Along-slope variability of cross-slope eddy transport in East Antarctica

Annie Foppert, Centre for Southern Hemisphere Oceans Research, CSIRO Oceans and Atmosphere, Hobart, Australia, Hobart, TAS, Australia, Stephen R Rintoul, Antarctic Climate and Ecosystems Cooperative Research Centre (ACE CRC), Hobart, TAS, Australia and Matthew H England, Univ New South Wales, Sydney, NSW, Australia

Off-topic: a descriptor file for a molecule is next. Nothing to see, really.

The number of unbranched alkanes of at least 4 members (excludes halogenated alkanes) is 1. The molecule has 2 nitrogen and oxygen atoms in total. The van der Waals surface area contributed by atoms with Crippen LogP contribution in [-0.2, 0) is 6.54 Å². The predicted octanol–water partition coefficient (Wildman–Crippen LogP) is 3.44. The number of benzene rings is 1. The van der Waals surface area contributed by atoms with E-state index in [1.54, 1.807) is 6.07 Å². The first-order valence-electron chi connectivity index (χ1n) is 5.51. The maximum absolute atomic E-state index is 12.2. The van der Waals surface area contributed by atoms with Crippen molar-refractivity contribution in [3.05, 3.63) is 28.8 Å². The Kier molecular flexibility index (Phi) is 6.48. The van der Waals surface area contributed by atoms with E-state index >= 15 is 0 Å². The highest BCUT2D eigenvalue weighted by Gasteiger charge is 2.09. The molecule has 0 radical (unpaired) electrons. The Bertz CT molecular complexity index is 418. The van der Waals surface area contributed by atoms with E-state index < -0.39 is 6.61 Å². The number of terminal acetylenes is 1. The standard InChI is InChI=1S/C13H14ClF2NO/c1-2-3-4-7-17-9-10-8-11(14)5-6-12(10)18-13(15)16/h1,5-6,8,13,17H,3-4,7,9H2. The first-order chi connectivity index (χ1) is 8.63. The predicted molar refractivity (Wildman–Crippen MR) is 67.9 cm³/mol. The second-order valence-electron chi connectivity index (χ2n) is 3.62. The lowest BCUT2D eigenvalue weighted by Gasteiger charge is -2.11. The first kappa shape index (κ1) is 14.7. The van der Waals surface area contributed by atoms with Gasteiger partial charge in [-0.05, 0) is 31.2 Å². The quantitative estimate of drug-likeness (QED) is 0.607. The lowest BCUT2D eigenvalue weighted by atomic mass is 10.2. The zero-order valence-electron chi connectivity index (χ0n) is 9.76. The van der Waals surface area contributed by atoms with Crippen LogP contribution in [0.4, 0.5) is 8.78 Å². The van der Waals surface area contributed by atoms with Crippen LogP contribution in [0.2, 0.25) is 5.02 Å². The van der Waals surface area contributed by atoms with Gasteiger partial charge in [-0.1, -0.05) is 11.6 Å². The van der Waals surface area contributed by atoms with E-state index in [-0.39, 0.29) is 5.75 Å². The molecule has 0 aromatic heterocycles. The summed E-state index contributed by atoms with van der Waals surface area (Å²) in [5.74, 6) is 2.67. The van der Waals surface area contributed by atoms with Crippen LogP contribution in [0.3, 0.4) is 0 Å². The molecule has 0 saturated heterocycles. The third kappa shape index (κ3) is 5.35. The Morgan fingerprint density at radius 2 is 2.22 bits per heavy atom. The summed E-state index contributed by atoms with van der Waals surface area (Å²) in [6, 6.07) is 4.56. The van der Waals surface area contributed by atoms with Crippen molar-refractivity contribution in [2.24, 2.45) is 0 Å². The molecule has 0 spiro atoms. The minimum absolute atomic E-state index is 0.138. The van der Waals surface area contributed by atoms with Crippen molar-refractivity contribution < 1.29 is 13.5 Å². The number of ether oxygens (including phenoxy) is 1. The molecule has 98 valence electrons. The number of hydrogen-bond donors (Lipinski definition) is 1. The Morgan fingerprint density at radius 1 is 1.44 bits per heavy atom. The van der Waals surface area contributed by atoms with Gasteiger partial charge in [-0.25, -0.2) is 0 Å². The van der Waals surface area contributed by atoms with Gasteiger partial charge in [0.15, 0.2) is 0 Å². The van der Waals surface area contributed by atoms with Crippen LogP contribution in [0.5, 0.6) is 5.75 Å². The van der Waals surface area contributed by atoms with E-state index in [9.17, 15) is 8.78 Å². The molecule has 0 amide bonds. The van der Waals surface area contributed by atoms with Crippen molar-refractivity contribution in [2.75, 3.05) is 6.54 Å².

Circumpolar Deep Water (CDW) transport across the Antarctic continental slope regulates the delivery of heat to the shelf and its availability to melt floating ice shelves. The cross-slope density field, calculated from profiles collected by conductivity-temperature-depth-tagged marine mammals on the East Antarctic slope (0–160°E, above 1,000- to 3,000-m isobaths), indicates eddy-driven overturning: onshore transport of CDW and offshore transport of shallower Antarctic Surface Water. Enhanced eddy activity, determined by a spice standard deviation threshold in the CDW layer, is present over about a third of the East Antarctic slope analyzed. Significantly stronger CDW transport in regions of elevated spice variability produces subsurface temperature anomalies of 0.2–0.25°C relative to the East Antarctic average. Estimating eddy diffusivity from the hydrography yields about 0.8 m2/s of warm CDW transport to the shelf break in high-variability regions. Variability of eddy-induced CDW transport influences the reservoir of heat available for transport across the shelf break.